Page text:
Christian worship, or cultus, is the public adoration of God in the name of Christ; the celebration of the communion of believers as a congregation with their heavenly Head, for the glory of the Lord, and for the promotion and enjoyment of spiritual life. While it aims primarily at the devotion and edification of the church itself, it has at the same time a missionary character, and attracts the outside world. This was the case on the Day of Pentecost when Christian worship in its distinctive character first appeared.
As our Lord himself in his youth and manhood worshipped in the synagogue and the temple, so did his early disciples as long as they were tolerated. Even Paul preached Christ in the synagogues of Damascus, Cyprus, Antioch in Pisidia, Amphipolis, Beraeea, Athens, Corinth, Ephesus. He |reasoned with the Jews every sabbath in the synagogues| which furnished him a pulpit and an audience.
The Jewish Christians, at least in Palestine, conformed as closely as possible to the venerable forms of the cultus of their fathers, which in truth were divinely ordained, and were an expressive type of the Christian worship. So far as we know, they scrupulously observed the Sabbath, the annual Jewish feasts, the hours of daily prayer, and the whole Mosaic ritual, and celebrated, in addition to these, the Christian Sunday, the death and the resurrection of the Lord, and the holy Supper. But this union was gradually weakened by the stubborn opposition of the Jews, and was at last entirely broken by the destruction of the temple, except among the Ebionites and Nazarenes.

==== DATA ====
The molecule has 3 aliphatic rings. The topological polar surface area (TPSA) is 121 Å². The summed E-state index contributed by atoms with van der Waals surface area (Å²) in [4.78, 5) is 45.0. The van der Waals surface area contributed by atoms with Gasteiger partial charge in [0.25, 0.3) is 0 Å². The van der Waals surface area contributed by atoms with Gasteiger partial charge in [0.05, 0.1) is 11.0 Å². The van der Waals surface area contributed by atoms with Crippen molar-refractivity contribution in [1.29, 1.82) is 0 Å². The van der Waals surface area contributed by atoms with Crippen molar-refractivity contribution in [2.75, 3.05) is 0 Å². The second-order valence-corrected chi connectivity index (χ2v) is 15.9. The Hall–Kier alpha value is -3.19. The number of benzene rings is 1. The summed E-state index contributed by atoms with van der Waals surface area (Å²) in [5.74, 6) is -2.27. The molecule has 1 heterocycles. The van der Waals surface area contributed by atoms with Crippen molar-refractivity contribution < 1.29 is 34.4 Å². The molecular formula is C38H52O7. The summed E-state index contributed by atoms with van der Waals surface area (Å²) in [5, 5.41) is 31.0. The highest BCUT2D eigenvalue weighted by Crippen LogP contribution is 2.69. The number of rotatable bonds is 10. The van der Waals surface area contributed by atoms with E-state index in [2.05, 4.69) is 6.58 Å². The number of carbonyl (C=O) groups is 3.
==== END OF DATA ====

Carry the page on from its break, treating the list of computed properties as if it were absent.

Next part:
In the Gentile-Christian congregations founded by Paul, the worship took from the beginning a more independent form. The essential elements of the Old Testament service were transferred, indeed, but divested of their national legal character, and transformed by the spirit of the gospel. Thus the Jewish Sabbath passed into the Christian Sunday; the typical Passover and Pentecost became feasts of the death and resurrection of Christ, and of the outpouring of the Holy Spirit; the bloody sacrifices gave place to the thankful remembrance and appropriation of the one, all-sufficient, and eternal sacrifice of Christ on the cross, and to the personal offering of prayer, intercession, and entire self-consecration to the service of the Redeemer; on the ruins of the temple made without hands arose the never ceasing worship of the omnipresent God in spirit and in truth. So early as the close of the apostolic period this more free and spiritual cultus of Christianity had no doubt become well nigh universal; yet many Jewish elements, especially in the Eastern church, remain to this day.